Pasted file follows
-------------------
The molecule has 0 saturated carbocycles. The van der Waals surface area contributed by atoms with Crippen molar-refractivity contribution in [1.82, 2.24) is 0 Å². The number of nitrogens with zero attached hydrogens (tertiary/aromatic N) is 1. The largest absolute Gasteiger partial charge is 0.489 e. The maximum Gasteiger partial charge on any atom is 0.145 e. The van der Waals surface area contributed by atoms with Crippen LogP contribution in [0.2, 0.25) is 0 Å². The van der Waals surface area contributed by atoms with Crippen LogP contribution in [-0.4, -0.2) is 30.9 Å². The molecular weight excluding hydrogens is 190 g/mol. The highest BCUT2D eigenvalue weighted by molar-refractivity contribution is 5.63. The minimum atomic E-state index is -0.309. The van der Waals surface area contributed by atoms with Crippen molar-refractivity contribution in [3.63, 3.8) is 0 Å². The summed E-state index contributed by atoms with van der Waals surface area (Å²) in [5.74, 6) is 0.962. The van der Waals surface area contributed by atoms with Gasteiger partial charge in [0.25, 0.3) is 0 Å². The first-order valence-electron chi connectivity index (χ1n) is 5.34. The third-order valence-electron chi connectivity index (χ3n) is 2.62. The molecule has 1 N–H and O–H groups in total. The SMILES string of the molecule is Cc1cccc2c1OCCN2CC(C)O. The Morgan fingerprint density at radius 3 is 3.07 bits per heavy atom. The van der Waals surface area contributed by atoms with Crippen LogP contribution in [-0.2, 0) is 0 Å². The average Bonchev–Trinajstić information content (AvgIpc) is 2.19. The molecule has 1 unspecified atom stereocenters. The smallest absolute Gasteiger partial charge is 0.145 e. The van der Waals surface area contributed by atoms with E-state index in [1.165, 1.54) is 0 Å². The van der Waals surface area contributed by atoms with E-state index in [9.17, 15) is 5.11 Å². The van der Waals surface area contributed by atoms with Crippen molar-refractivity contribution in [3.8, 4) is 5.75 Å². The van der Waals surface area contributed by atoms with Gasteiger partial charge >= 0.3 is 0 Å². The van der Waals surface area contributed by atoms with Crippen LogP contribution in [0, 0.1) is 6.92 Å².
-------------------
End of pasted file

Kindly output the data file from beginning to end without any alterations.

The molecule has 0 saturated carbocycles. The van der Waals surface area contributed by atoms with Crippen molar-refractivity contribution in [1.82, 2.24) is 0 Å². The number of nitrogens with zero attached hydrogens (tertiary/aromatic N) is 1. The largest absolute Gasteiger partial charge is 0.489 e. The maximum Gasteiger partial charge on any atom is 0.145 e. The van der Waals surface area contributed by atoms with Crippen LogP contribution in [0.2, 0.25) is 0 Å². The van der Waals surface area contributed by atoms with Crippen LogP contribution in [-0.4, -0.2) is 30.9 Å². The molecular weight excluding hydrogens is 190 g/mol. The highest BCUT2D eigenvalue weighted by molar-refractivity contribution is 5.63. The minimum atomic E-state index is -0.309. The van der Waals surface area contributed by atoms with Crippen molar-refractivity contribution in [3.63, 3.8) is 0 Å². The summed E-state index contributed by atoms with van der Waals surface area (Å²) in [5.74, 6) is 0.962. The van der Waals surface area contributed by atoms with Gasteiger partial charge in [0.25, 0.3) is 0 Å². The first-order valence-electron chi connectivity index (χ1n) is 5.34. The third-order valence-electron chi connectivity index (χ3n) is 2.62. The molecule has 1 N–H and O–H groups in total. The SMILES string of the molecule is Cc1cccc2c1OCCN2CC(C)O. The Morgan fingerprint density at radius 3 is 3.07 bits per heavy atom. The van der Waals surface area contributed by atoms with Crippen LogP contribution in [-0.2, 0) is 0 Å². The average Bonchev–Trinajstić information content (AvgIpc) is 2.19. The molecule has 1 unspecified atom stereocenters. The smallest absolute Gasteiger partial charge is 0.145 e. The van der Waals surface area contributed by atoms with E-state index in [1.165, 1.54) is 0 Å². The van der Waals surface area contributed by atoms with E-state index in [9.17, 15) is 5.11 Å². The van der Waals surface area contributed by atoms with Crippen molar-refractivity contribution in [3.8, 4) is 5.75 Å². The van der Waals surface area contributed by atoms with Gasteiger partial charge >= 0.3 is 0 Å². The van der Waals surface area contributed by atoms with Crippen LogP contribution in [0, 0.1) is 6.92 Å².